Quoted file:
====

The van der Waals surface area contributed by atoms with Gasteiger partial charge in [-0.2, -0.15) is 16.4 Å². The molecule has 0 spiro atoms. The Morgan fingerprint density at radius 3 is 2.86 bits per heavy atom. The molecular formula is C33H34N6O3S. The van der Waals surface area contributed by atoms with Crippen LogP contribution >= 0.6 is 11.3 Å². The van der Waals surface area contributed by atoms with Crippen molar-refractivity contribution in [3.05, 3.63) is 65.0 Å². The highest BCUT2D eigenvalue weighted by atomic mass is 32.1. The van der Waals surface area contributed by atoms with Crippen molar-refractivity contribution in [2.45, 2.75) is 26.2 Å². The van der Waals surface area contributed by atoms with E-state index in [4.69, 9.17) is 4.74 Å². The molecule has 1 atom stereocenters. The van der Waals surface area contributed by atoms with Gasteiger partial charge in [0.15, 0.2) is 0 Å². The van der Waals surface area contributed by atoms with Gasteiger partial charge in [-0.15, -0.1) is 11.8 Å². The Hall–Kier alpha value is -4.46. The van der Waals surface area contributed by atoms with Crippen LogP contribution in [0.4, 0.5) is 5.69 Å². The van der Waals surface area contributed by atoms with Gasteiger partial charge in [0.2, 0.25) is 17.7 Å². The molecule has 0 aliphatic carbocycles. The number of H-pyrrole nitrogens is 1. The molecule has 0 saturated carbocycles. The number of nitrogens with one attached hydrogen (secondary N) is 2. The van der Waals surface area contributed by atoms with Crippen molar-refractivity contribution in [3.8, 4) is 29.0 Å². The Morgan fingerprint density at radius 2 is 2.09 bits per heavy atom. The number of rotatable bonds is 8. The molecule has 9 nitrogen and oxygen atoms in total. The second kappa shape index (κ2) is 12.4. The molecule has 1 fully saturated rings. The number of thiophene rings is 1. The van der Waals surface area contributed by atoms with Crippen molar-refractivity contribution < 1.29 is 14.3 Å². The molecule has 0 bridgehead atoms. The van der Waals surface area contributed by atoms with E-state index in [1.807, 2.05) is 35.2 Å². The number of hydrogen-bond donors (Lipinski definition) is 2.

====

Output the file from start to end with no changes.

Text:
The van der Waals surface area contributed by atoms with Gasteiger partial charge in [-0.2, -0.15) is 16.4 Å². The molecule has 0 spiro atoms. The Morgan fingerprint density at radius 3 is 2.86 bits per heavy atom. The molecular formula is C33H34N6O3S. The van der Waals surface area contributed by atoms with Crippen LogP contribution >= 0.6 is 11.3 Å². The van der Waals surface area contributed by atoms with Crippen molar-refractivity contribution in [3.05, 3.63) is 65.0 Å². The highest BCUT2D eigenvalue weighted by atomic mass is 32.1. The van der Waals surface area contributed by atoms with Crippen molar-refractivity contribution in [2.45, 2.75) is 26.2 Å². The van der Waals surface area contributed by atoms with E-state index in [4.69, 9.17) is 4.74 Å². The molecule has 1 atom stereocenters. The van der Waals surface area contributed by atoms with Gasteiger partial charge in [0.15, 0.2) is 0 Å². The van der Waals surface area contributed by atoms with Gasteiger partial charge in [-0.15, -0.1) is 11.8 Å². The Hall–Kier alpha value is -4.46. The van der Waals surface area contributed by atoms with Crippen LogP contribution in [0.4, 0.5) is 5.69 Å². The van der Waals surface area contributed by atoms with Gasteiger partial charge in [0.2, 0.25) is 17.7 Å². The molecule has 0 aliphatic carbocycles. The number of H-pyrrole nitrogens is 1. The molecule has 0 saturated carbocycles. The number of nitrogens with one attached hydrogen (secondary N) is 2. The van der Waals surface area contributed by atoms with Crippen molar-refractivity contribution in [3.8, 4) is 29.0 Å². The Morgan fingerprint density at radius 2 is 2.09 bits per heavy atom. The number of rotatable bonds is 8. The molecule has 9 nitrogen and oxygen atoms in total. The second kappa shape index (κ2) is 12.4. The molecule has 1 fully saturated rings. The number of thiophene rings is 1. The van der Waals surface area contributed by atoms with Crippen molar-refractivity contribution < 1.29 is 14.3 Å². The molecule has 0 bridgehead atoms. The van der Waals surface area contributed by atoms with E-state index in [1.807, 2.05) is 35.2 Å². The number of hydrogen-bond donors (Lipinski definition) is 2.